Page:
counter protesting safely: what to do when combating hatred


photo: kollin battle

Hate has no place on campus or anywhere in this world. People on all sides of an issue will protest, and the opposition will respond. Whether you join in support of a protest, in opposition or not at all, this is your choice. Everyone has the right to stand up for what they believe in, especially when standing up against hate.


On Sept. 8, some members of Kent State’s student body protested against two preachers who were standing on the K sharing anti-LGBTQ+ views. 


KentWired reported that the student protest group waved “signs of positive affirmations and acceptance” against the preachers’ anti-LGBTQ+ messages. Two men spent approximately six hours in Risman Plaza promoting their anti-LGBTQ+ views while some Kent students voiced their disapproval of such views and counter protested. 


One protester, sophomore exploratory major Andrea Bonamico, said of the experience, “The amount of people that would not tolerate his message, advocating for those who continuously get hate for who they are and who they love, made me very happy to witness.” 


With this event in tow and reports of this same behavior happening on college campuses all over Ohio, here are some tips for combating bigotry and staying safe while doing so, as well as links to resources to help you take care of yourself.



Safety is a key element when protesting. This can be a dangerous and occasionally scary thing to do, so please keep in mind the following tips:

  • Always assess the situation first, and ensure the other person is nonviolent. Trust your gut on this, humans are very good at intuitively knowing signs of aggression.
  • Don’t be afraid to not engage. If you have any hesitancy before even going in, pull away
  • Stay in a group! People are more likely to cause danger or harm if they spot a victim alone in any kind of situation, especially in situations like these.
  • Watch out for intense emotion from the other person. Emotional people can become violent, and it’s smart to remain vigilant and remove yourself before anyone gets physical.


The Argument

Remain emotionally passive. If your opponent sees weakness, they will attack you rather than the argument and see that as a win. 


Stay salient. Keep it to one topic at a time, and try to prove one point before going on to the next one, as it’s more effective in an argument. 


Keep the moral high ground. Shouting, name-calling and insults may feel good momentarily, but it will only add to their hatred. Additionally, passersby are unlikely to side with anyone who seems nasty or crude, but will find sympathy for those who remain peaceful and polite. As Michelle Obama says, “When they go low, we go high.”


If you debate, make sure you’re knowledgeable on the subject. Include facts in your argument, not just anecdotal evidence. One way to make the opponent think is to ask a question. Try to get to the why for a more effective counterargument, and to really make them reflect.


Don’t laugh. Your words will not create change if there is not a pretense of mutual respect, or at least a semblance of one. Laughing at your opponent in a mocking way will make them angrier and potentially more dangerous. Additionally, if they let off offensive insults disguised as jokes, don’t let them think it’s funny. Interrupting their “joke” before the punchline is also an effective tactic here.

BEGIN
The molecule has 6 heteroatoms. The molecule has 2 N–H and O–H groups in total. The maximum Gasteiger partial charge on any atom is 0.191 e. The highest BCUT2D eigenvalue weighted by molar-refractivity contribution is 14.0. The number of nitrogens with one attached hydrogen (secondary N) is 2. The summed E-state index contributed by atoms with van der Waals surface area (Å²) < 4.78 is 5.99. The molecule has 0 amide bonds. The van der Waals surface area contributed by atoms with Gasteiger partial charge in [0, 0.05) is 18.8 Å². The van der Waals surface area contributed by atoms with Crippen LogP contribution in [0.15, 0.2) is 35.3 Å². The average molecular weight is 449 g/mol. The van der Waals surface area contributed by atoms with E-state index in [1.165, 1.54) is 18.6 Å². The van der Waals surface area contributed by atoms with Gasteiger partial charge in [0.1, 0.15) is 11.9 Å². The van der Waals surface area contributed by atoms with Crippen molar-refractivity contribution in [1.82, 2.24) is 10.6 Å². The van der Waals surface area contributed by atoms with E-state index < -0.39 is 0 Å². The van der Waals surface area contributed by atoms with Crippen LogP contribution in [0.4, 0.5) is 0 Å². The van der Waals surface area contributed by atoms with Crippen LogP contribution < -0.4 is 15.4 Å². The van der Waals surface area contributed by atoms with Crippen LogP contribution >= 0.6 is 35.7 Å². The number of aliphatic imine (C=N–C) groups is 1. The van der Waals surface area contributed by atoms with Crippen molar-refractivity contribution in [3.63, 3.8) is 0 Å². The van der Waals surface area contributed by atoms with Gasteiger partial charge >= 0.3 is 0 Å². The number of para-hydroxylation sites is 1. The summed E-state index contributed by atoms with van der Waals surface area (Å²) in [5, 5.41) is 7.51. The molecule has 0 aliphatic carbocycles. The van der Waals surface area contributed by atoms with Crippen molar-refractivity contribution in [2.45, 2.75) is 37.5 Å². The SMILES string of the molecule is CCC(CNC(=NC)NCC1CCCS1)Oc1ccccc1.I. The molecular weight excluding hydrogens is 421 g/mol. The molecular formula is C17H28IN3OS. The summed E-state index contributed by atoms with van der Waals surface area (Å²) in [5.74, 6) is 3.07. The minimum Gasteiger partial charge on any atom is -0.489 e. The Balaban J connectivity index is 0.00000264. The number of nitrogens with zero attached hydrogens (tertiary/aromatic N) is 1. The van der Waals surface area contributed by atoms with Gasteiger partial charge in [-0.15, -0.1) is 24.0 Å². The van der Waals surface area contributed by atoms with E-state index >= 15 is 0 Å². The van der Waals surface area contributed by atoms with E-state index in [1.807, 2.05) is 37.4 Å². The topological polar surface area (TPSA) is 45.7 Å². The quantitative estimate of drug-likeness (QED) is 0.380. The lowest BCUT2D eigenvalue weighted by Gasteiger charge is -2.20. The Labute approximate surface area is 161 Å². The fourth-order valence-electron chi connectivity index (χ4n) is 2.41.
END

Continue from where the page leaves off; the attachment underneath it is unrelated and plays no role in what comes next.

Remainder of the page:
Share a positive message, like a story of a loved one. If you tell an opponent that you have a family member who is in the LGBTQ+ community for example, an opponent’s argument may shift from “all” to “some.” Also, don’t attack your opponent’s character, just their argument. They will be unwilling to listen to you and will see you as irrational if they don’t believe you see them with some sort of mutual respect, at least with you both acknowledging your humanity and right to opinions.


If the argument is going nowhere, just leave. You do not owe anyone your time going in circles, especially when an argument turns into slinging insults. By walking away, you can also end the argument on your terms. 


Most importantly, don’t be afraid to remove yourself from the situation. You are not obligated to argue with anyone if you do not want to or do not feel safe or comfortable doing so. Take care of yourself first. Be able to document information if the worst happens or have a friend with a camera. If something serious happens, like if you or someone else is a victim of assault, having documentation of this will be a solid basis for legal action, if it should need to happen.


Be sure to consider the feelings of those being targeted around you. Allyship is not defined as just defending a group, but supporting them in a time of crisis as well. If someone feels attacked and unaccepted due to hateful speech or actions, an argument is not the most important thing to get involved with. Words of kindness could drown out the words of hate, and remind victims of hate speech that they do have a place in the world where they are accepted. People come first. 

photo: kollin battle

Some resources to check out:

Support Student Media

Hi! I’m Catie Pusateri, A Magazine’s editor-in-chief. My staff and I are committed to bringing you the most important and entertaining news from the realms of fashion, beauty and culture. We are full-time students and hard-working journalists. While we get support from the student media fee and earned revenue such as advertising, both of those continue to decline. Your generous gift of any amount will help enhance our student experience as we grow into working professionals. Please go here to donate to A Magazine.